November 4, 2016

Volume 63, Issue 10

Top News

Hillary Clinton’s plan would require the federal government and the states to find a new way to work together. How would that play out? The federal highway system might hold some answers.


Georgia’s university system skipped a formal search in selecting a controversial state politician to run Kennesaw State University. Professors are fighting the move to keep it from happening again.

The Chronicle Review

Sinister forces have shaped the lies and memes of the alt-right.

Also In the Issue

The high cost of college sent some students into the "body commodification" market, where they exploited the value of their own skin and what’s underneath it.

Administrators at the university oppose a move to organize unions at the department level, and a regional labor-board director will decide whether the effort can proceed.

Strikes are settled at Harvard and 14 state colleges in Pennsylvania, while jurors in the "Rolling Stone" defamation trial hear testimony. And Shakespeare will share the credit for some plays.

Psychiatrists have long abided by the "Goldwater rule," which bars them from offering professional opinions on public figures they have not examined in person. This year’s Republican nominee has some specialists wavering.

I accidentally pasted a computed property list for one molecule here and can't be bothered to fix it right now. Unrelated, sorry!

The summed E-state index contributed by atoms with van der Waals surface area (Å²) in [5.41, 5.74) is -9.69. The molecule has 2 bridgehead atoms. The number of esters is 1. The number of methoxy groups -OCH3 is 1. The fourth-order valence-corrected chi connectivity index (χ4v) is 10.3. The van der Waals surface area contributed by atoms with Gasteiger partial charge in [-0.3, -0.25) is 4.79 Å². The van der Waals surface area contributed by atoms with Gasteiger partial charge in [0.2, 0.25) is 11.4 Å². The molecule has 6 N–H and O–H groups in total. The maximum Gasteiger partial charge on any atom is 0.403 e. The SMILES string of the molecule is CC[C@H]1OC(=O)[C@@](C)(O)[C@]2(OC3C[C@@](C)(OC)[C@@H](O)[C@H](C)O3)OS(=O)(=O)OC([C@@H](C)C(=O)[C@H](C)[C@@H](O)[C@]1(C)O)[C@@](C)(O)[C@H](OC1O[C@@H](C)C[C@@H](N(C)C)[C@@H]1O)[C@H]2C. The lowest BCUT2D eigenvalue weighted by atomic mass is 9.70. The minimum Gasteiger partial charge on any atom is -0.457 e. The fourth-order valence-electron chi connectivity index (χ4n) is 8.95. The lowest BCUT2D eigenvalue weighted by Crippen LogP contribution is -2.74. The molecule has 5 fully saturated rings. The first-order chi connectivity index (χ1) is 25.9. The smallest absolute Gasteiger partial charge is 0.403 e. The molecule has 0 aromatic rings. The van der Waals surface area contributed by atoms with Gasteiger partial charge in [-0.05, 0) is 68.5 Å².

Limited funding and a narrowing pool of prospective students leave the state’s regional public institutions facing a difficult future.

The GOP presidential nominee floated a plan that surprised policy experts. Some of them lamented the lateness and the lack of substance of his ideas.

College housing’s student workers have long been relied on to resolve roommate disputes, but the heightened enforcement of the federal gender-equity law has made them key reporters of sexual violence.

Joseph E. Aoun, president of Northeastern University, discusses how his institution has used a combination of global focus and experiential learning to raise its profile, and how colleges should be preparing students for the job market of tomorrow.


In his book Hillbilly Elegy, J.D. Vance demonstrates how relatively tiny differences in culture can make an enormous difference in access.

He had enormous impact on higher education. But in his later years, his work on two of his great interests were especially influential.

The hiring department is looking for a person, not just a CV.